3. Don't wait to be asked

Grief often drastically depletes physical energy. Seemingly minor tasks can loom large to the survivor. In fact just to accomplish the simplest of tasks some days seems impossible to the grieving person. You might run errands, answer the phone, prepare meals, do the laundry or perform other necessary chores.

Don’t merely say, "If there's anything I can do, let me know." (Grievers have lots of those offers.) Many people find it difficult to ask for help and to keep on asking.

Instead, make specific suggestions such as, "I'd like to mow your lawn next Saturday morning at ten. Would that be okay with you?" or "I'd like to plant the two azalea shrubs and chrysanthemums that were given at Jim's funeral. You just tell me where you want them planted, and I'll work it into my schedule" or "May I go shopping with you the first time you go out for groceries?" "Please let me do your ironing for you" or "Do you have anything that needs repairing on your house?"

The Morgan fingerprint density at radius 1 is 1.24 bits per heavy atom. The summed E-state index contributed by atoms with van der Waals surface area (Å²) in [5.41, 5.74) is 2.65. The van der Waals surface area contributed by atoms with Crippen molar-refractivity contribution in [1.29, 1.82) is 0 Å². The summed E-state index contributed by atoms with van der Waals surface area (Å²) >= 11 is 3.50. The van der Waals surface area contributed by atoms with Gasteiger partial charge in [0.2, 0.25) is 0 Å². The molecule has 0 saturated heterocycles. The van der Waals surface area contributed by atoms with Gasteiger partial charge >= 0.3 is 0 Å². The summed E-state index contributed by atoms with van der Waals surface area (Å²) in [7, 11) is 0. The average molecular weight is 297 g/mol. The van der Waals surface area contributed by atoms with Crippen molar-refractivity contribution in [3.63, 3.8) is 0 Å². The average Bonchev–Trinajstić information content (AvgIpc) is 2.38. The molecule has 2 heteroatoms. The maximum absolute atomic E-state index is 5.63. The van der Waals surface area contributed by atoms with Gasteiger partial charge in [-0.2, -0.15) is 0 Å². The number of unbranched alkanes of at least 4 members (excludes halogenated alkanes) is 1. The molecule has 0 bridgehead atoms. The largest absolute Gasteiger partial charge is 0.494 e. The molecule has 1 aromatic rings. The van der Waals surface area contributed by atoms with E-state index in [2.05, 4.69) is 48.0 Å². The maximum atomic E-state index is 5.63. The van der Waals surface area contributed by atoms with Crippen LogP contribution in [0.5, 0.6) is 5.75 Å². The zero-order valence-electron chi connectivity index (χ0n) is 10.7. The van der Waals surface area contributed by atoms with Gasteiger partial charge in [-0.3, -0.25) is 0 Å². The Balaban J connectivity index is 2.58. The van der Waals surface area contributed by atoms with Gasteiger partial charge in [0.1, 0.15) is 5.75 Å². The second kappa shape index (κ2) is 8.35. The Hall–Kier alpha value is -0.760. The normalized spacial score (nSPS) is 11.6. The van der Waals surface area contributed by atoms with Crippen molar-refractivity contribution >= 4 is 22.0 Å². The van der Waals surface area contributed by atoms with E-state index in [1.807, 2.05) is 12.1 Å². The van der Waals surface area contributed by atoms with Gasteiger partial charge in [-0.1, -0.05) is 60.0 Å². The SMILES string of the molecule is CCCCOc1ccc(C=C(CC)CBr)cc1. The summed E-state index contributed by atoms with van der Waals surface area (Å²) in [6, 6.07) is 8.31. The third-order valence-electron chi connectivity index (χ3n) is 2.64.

Roslyn recalls “I remember the first time I went grocery shopping after Rachele had died and seeing shoppers going up and down the aisles with their carts as if nothing had happened. I felt a great sense of isolation and aloneness and disbelief that the world seemed to be carrying on even though my daughter was dead. I wanted to scream out -'stop, don't you know what has happened'. When I got to the cashier I saw a public address microphone by the register and had the overwhelming desire to grab it and shout to everyone – ‘how can you be going on with life' (when it seemed to me normal life had come to a screaming halt) 'You need to know my daughter has died.” Editor's note: Roslyn did not grab the microphone and clear the supermarket.

Each thoughtful gesture gives something of yourself and keeps the survivor from having to continually reach out for assistance. It also lets them know you think they are important. Self-esteem is often low during the early months of grief, and knowing you care enough to go out of your way can do wonders for the bereaved person's morale.